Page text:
“Everything else about the three-years-ago scene was different, though. That time I was not in Rome but in the upstairs bathroom of the big house in the suburbs of New York that I’d recently purchased with my husband. It was a cold November, around 3 o’clock in the morning. My husband was sleeping in our bed. I was hiding in the bathroom for something like the 47th consecutive night, and, just as during all those nights before, I was sobbing. Sobbing so hard, in fact, that a great lake of tears and snot was spreading before me on the bathroom tiles, a veritable Lake Inferior (if you will) of all my shame and fear and confusion and grief.”
This is an excerpt from Elizabeth Gilbert’s Eat, Pray, Love.
I didn’t want to read Eat, Pray, Love. It was the hot new book at the time, and the book club I was part of was all too ready to jump on the bandwagon. It was already in the air about how this book touched people, or inspired them to be better people, or inspired them to change everything about how they lived life.
I had no need for this in my life, I was happy. I wasn’t searching. My marriage was in better standing than most, my kid was adorable, and every day I did the thing that I’ve always wanted to do. I rolled my eyes at the idea of going off on this soul-searching adventure. What the hell was Elizabeth Gilbert going to teach me?
And then I read the above quote. Here was this woman with this perfectly good life, and she was sitting on the bathroom floor, sobbing over how stuck she felt. I remember a small smile escaped my lips because I too tend to take refuge on the bathroom floor at 3am and let the whole world crumble. It was interesting to me that something that I do, which I labeled as being weird and weak, was so human that I found it in a book. That this woman, who is heralded so relatable by the masses, just made me relatable too.
She also admitted a flaw that she had, which I happen to share. And through the way she believed this flaw was viewed by other people, I realized exactly how the world saw me. From that moment on, I made it a point to never do that again. In one sentence of a book I had no desire to read, how I interact with everyone around me changed forever.
Since then, I’ve made it a point to never dismiss the idea of learning something new. And since then, picking up those soul-searching, life-changing, better-habit-making books isn’t something I roll my eyes at anymore. You never know where the next gem is hidden.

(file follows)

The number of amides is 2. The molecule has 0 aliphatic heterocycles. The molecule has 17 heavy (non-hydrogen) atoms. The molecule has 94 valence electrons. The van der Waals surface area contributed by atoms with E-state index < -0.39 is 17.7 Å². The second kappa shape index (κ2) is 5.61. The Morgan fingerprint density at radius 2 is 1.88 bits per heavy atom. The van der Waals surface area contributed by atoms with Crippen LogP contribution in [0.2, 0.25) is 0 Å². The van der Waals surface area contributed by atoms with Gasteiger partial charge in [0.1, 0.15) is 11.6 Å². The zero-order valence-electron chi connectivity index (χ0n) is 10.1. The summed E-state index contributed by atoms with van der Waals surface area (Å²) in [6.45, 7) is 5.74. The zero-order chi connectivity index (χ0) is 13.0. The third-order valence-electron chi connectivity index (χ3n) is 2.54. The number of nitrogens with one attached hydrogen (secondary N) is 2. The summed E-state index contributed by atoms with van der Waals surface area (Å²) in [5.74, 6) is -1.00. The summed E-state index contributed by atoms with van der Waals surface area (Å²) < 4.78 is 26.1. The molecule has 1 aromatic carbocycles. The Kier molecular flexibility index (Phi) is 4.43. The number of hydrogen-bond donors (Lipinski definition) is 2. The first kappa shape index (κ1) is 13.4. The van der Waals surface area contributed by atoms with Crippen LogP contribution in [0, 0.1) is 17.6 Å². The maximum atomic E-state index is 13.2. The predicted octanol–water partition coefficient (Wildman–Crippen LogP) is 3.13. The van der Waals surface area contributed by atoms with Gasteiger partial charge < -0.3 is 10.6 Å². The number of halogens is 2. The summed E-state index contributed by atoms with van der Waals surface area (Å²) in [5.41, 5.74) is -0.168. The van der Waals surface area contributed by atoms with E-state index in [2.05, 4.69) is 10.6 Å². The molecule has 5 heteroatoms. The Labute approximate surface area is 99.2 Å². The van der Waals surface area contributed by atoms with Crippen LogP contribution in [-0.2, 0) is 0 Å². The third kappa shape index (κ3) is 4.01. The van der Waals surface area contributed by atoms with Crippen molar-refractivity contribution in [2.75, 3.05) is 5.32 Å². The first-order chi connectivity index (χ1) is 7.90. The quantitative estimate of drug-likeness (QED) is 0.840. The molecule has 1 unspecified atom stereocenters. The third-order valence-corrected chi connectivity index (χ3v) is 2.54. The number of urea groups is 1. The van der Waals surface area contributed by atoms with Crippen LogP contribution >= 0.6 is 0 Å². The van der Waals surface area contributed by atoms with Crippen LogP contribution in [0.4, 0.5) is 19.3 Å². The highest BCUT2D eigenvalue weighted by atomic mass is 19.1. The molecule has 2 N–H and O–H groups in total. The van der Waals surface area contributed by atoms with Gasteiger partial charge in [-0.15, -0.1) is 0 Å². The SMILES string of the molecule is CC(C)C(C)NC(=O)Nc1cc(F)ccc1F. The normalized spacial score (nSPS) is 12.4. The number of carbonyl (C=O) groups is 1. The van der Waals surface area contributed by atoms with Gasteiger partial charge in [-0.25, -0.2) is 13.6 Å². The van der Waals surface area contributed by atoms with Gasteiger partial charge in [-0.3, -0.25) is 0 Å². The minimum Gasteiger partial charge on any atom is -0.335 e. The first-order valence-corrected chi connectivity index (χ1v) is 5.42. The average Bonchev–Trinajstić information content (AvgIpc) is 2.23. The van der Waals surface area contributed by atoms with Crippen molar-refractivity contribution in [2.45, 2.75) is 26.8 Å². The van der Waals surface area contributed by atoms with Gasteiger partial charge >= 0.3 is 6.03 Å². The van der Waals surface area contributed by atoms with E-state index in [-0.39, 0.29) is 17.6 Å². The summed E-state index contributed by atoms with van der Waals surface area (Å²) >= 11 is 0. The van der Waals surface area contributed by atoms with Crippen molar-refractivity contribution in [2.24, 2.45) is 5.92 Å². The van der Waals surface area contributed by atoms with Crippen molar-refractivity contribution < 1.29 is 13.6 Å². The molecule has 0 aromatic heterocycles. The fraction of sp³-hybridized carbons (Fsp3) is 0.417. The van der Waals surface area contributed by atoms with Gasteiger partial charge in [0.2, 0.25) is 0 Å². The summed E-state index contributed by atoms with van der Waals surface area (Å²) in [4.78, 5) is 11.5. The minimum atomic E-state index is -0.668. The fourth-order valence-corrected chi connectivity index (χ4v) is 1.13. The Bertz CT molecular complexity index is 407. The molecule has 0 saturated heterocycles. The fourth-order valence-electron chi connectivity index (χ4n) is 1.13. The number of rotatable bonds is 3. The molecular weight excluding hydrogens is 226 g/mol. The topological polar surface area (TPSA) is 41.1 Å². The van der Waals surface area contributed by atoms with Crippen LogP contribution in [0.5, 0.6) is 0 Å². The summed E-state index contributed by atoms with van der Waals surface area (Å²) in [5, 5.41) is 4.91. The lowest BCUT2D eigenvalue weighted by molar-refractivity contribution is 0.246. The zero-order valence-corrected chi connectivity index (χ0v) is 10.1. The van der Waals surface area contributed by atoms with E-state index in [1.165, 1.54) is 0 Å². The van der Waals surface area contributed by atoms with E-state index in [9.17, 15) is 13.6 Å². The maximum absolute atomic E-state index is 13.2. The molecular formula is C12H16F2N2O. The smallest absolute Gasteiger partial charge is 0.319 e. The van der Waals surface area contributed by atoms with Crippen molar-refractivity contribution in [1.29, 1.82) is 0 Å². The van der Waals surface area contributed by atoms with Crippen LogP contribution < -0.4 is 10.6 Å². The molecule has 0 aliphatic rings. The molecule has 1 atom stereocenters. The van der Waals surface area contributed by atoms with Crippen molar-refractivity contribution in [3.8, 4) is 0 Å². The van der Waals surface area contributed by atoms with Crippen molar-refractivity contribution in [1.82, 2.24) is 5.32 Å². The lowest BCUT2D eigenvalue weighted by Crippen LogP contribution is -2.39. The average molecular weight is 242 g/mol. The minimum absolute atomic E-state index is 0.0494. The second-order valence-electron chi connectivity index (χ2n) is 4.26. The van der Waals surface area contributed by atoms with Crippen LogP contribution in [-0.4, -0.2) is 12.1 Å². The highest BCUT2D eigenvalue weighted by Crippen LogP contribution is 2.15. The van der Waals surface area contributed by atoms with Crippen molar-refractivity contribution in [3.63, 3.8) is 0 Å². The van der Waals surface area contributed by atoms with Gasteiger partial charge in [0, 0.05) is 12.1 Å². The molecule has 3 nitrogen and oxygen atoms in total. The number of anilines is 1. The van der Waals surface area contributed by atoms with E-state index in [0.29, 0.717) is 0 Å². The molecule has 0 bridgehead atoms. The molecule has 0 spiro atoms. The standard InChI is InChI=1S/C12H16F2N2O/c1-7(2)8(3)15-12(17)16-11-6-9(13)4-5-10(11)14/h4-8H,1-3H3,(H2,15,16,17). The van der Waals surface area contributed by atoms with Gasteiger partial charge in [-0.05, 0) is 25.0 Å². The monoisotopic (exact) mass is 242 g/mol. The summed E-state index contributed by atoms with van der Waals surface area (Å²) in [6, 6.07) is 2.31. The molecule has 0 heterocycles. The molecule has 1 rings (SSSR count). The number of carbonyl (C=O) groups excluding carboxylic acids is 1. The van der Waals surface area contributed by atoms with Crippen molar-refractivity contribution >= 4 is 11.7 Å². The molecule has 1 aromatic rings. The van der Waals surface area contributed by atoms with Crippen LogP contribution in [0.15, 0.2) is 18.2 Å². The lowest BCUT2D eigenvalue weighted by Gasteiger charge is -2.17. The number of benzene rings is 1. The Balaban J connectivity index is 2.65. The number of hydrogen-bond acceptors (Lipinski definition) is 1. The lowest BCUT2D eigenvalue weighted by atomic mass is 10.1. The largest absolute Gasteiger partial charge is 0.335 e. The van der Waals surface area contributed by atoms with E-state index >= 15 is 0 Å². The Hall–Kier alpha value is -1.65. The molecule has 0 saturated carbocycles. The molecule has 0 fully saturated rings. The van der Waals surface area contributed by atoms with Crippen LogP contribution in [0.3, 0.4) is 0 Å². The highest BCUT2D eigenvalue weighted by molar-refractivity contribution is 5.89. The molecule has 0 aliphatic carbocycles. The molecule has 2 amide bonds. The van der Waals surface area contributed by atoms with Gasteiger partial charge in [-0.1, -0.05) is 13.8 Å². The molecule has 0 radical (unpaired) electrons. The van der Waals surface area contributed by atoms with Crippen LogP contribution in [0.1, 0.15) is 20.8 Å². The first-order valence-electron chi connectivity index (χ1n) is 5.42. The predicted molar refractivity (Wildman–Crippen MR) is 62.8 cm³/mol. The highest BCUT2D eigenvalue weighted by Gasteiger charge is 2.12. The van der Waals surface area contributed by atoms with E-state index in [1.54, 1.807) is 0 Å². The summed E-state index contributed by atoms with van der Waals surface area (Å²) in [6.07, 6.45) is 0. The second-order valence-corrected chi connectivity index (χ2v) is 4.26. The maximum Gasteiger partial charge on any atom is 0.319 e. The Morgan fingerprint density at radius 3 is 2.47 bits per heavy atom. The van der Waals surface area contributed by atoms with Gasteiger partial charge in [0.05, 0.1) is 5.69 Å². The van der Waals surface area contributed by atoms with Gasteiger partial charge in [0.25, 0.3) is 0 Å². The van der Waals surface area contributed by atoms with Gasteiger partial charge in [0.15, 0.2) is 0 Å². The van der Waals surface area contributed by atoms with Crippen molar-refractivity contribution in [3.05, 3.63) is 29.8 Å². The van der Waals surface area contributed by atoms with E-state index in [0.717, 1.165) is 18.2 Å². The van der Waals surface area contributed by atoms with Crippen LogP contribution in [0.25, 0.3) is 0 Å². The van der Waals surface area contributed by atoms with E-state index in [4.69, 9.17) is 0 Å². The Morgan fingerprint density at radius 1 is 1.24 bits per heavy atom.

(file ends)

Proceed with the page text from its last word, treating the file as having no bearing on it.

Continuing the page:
Right now, I’m in the middle of a class hosted by Judy Blume. Of course, as you know, she’s a children’s book author. Possibly THE children’s book author. But the class came across my desk and I didn’t turn the idea away.
I figured, if within 29 classes, I couldn’t come up with one thing I learned from Judy Blume that I could apply to my own writing, then maybe I should rethink my career.
I’ve never met her, and know nothing beyond the fact that her fiction books are the stepping-stones to the basic soul-searching, life-changing, better-habit-making books of the Elisabeth Gilberts of the world. The children, tweens and teens she brings to life are as human and as real as you and me, and so are their problems.
About a quarter of the way into the class, Judy started talking about the craft of writing and how she goes about keeping her notes and getting her ideas.
Now this is Judy Blume. THE Judy Blume.
I thought she would share this brilliant masterpiece of work she called plotting. I thought she would talk about the importance of creating deep and layered characters.
But, what she shared was so adorably human: her scribbly notebook. I wasn’t expecting the great and amazing Judy Blume to say something so human as to she writes everything down, lets it sit and be a mess for a while, and then makes something out of it. She brought me to that place where I thought that I was weird and weak (in this case, unorganized and unprofessional) and made me understand that a scattered mind is perfectly good place for a writer to be. That I don’t have to have an overly complicated system in place to be successful. That I don’t have to close off the world and only rely on my own imagination for inspiration.
I took my hot mess to this class, hoping that Judy Blume would show me a way to perfect and organize and utilize. In turn, Judy Blume taught me how to own my hot mess and make something out of it.
She made the craft of writing relatable.
And like with Eat, Pray, Love I know that how I handle the craft of writing from this point on will be forever changed.
Ten years ago, if you were to tell me that I’d always some kind of soul-searching, life-changing, better-habit making book in my hand I would have laughed at you.
What was there to learn?
Except for the extraordinary art of being human.
These are the moments I understand down to my toes why at 87, Michelangelo said,
“I am still learning.”